But others, like Mike, are turning to TV, drugs and alcohol as an escape from isolation and boredom.
Adolescence is by definition a time of reaching outside the family circle, flexing ego muscle and declaring independence. The natural conflict that occurs during this process is escalated when the suburban environment prevents teens from rehearsing their eventual move away from home.
As one mother points out, "There is no place for kids to just roam and get away from their families. They can't go into neighbor's yards, because so many people in the suburbs are very protective of their property.When our teens hang out in front of our house, we worry about what the neighbors think, and if the kids are making too much noise. But yet we're glad that we at least know where they are."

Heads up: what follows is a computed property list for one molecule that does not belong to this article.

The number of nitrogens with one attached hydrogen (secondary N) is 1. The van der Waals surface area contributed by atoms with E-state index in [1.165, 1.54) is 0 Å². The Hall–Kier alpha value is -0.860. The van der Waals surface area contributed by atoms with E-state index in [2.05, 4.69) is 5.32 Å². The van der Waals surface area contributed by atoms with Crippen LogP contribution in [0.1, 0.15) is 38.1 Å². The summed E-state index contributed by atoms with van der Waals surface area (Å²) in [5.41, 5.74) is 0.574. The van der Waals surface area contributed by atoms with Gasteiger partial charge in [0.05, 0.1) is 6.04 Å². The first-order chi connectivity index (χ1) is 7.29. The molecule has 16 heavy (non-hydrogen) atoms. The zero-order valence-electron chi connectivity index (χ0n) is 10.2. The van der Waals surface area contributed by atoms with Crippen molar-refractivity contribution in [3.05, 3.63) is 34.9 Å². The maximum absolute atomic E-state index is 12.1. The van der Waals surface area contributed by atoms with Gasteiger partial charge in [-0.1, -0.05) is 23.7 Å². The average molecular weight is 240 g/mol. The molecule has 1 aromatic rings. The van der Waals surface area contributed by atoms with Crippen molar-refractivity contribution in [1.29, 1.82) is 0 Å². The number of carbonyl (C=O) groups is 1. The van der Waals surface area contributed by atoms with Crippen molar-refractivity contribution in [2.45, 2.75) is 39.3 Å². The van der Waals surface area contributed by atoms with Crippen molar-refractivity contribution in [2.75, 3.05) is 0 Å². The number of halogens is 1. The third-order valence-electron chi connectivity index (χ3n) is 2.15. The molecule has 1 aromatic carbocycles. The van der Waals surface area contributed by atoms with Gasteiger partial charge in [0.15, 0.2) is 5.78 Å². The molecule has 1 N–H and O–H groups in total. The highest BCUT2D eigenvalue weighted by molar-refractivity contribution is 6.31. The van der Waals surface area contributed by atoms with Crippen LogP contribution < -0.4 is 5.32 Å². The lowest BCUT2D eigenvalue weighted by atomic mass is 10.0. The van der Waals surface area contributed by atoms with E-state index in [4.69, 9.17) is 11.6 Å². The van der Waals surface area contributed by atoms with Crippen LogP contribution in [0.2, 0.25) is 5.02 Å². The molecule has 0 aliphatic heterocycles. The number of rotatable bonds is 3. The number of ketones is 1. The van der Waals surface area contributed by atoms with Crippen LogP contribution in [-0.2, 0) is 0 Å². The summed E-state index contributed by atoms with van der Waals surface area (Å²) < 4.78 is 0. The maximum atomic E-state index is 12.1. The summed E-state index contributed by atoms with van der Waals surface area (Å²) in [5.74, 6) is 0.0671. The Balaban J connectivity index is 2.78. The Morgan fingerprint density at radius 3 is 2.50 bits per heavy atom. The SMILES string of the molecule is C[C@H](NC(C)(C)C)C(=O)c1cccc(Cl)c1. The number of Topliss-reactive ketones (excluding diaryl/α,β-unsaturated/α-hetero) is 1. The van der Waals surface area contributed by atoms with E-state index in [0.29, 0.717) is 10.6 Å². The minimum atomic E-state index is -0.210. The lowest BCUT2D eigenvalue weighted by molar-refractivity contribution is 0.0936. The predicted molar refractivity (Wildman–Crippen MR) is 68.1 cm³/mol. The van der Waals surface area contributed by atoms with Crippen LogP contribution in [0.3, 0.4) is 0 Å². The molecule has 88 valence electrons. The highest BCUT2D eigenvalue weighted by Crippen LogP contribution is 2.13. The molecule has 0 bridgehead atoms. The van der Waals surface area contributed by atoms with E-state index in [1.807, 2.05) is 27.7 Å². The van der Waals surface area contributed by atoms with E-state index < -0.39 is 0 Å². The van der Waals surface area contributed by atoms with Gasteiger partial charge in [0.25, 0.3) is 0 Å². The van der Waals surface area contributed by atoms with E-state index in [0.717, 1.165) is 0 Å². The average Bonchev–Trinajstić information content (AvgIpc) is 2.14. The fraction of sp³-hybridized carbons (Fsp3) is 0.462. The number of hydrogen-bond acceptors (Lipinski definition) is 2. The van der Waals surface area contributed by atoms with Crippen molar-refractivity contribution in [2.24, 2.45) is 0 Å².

What is needed, says Shore, who is the father of three teens and World Health Organization consultant on youth services, is a network of neighborhood youth centers similar to the Swedish system.
"We are taking a step in that direction with programs like Montgomery County's community schools, in which school buildings are used after school by the whole community. But, on the whole, what we have is a series of isolated groups -- people with little transportation, communication and incentive to pull together.
"The whole social ethic of people working together as they do in small towns has broken down in the suburbs. The anxiety felt by parents of teen-agers is not just coming from them. They are living in a society that doesn't give them the support that would make their job easier. As a result, they and their teens feel lost."
This sense of isolation is fueled by a value system which portrays the suburbs as a mecca of success.